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author:("Murat, floret")
1.  RNA-seq in grain unveils fate of neo- and paleopolyploidization events in bread wheat (Triticum aestivum L.) 
Genome Biology  2011;12(12):R119.
Whole genome duplication is a common evolutionary event in plants. Bread wheat (Triticum aestivum L.) is a good model to investigate the impact of paleo- and neoduplications on the organization and function of modern plant genomes.
We performed an RNA sequencing-based inference of the grain filling gene network in bread wheat and identified a set of 37,695 non-redundant sequence clusters, which is an unprecedented resolution corresponding to an estimated half of the wheat genome unigene repertoire. Using the Brachypodium distachyon genome as a reference for the Triticeae, we classified gene clusters into orthologous, paralogous, and homoeologous relationships. Based on this wheat gene evolutionary classification, older duplicated copies (dating back 50 to 70 million years) exhibit more than 80% gene loss and expression divergence while recent duplicates (dating back 1.5 to 3 million years) show only 54% gene loss and 36 to 49% expression divergence.
We suggest that structural shuffling due to duplicated gene loss is a rapid process, whereas functional shuffling due to neo- and/or subfunctionalization of duplicates is a longer process, and that both shuffling mechanisms drive functional redundancy erosion. We conclude that, as a result of these mechanisms, half the gene duplicates in plants are structurally and functionally altered within 10 million years of evolution, and the diploidization process is completed after 45 to 50 million years following polyploidization.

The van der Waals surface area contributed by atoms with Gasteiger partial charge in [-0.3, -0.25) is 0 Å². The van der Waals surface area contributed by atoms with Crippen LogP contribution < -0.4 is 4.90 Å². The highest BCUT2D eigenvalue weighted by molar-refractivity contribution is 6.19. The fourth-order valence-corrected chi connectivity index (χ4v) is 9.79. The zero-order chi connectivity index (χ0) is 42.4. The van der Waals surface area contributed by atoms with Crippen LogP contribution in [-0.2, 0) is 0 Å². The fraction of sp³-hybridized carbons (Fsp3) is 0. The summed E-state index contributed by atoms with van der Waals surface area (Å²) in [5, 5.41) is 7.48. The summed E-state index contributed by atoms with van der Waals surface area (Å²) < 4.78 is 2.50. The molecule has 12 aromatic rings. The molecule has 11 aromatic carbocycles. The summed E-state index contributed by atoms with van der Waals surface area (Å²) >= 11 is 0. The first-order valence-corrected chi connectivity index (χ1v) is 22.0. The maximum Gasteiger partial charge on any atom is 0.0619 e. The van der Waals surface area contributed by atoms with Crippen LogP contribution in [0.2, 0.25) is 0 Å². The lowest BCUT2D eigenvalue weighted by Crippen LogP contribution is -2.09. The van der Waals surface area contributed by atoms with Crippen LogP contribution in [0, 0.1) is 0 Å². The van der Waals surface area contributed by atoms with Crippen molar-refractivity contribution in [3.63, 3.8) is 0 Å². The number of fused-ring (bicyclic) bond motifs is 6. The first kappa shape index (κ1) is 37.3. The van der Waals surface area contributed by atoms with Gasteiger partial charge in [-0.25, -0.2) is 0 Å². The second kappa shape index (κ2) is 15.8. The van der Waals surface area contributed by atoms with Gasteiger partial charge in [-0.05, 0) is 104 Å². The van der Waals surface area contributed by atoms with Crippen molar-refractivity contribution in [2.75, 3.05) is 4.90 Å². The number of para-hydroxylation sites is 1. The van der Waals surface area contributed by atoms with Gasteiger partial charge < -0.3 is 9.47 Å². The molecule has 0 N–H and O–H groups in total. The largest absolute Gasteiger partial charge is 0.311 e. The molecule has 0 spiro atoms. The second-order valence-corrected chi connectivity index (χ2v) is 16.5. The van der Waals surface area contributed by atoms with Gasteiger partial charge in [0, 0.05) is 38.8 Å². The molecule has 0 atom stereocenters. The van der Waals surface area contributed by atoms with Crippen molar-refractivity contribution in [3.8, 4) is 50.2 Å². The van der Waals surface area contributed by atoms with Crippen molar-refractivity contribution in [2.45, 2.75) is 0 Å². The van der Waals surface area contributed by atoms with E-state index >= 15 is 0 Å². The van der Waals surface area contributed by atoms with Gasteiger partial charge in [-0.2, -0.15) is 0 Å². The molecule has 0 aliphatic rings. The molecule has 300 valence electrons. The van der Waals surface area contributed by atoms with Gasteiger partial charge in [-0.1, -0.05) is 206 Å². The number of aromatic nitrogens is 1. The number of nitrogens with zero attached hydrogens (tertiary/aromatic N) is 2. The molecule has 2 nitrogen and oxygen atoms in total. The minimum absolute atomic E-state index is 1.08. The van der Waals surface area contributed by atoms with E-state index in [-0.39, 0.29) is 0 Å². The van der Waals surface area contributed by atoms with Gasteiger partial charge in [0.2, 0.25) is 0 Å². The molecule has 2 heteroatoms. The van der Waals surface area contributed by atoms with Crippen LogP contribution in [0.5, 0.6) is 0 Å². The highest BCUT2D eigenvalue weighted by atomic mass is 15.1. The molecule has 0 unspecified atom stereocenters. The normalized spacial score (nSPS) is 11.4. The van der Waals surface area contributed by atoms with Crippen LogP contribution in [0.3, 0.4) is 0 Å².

PMCID: PMC3334614  PMID: 22136458
2.  Translational Genomics in Legumes Allowed Placing In Silico 5460 Unigenes on the Pea Functional Map and Identified Candidate Genes in Pisum sativum L. 
G3: Genes|Genomes|Genetics  2011;1(2):93-103.
To identify genes involved in phenotypic traits, translational genomics from highly characterized model plants to poorly characterized crop plants provides a valuable source of markers to saturate a zone of interest as well as functionally characterized candidate genes. In this paper, an integrated view of the pea genetic map was developed. A series of gene markers were mapped and their best reciprocal homologs were identified on M. truncatula, L. japonicus, soybean, and poplar pseudomolecules. Based on the syntenic relationships uncovered between pea and M. truncatula, 5460 pea Unigenes were tentatively placed on the consensus map. A new bioinformatics tool,, was developed that allows, for any gene sequence, to search its putative position on the pea consensus map and hence to search for candidate genes among neighboring Unigenes. As an example, a promising candidate gene for the hypernodulation mutation nod3 in pea was proposed based on the map position of the likely homolog of Pub1, a M. truncatula gene involved in nodulation regulation. A broader view of pea genome evolution was obtained by revealing syntenic relationships between pea and sequenced genomes. Blocks of synteny were identified which gave new insights into the evolution of chromosome structure in Papillionoids and Eudicots. The power of the translational genomics approach was underlined.
PMCID: PMC3276132  PMID: 22384322
Pisum sativum; functional consensus map; synteny; model legume species; translational genomics

Results 1-2 (2)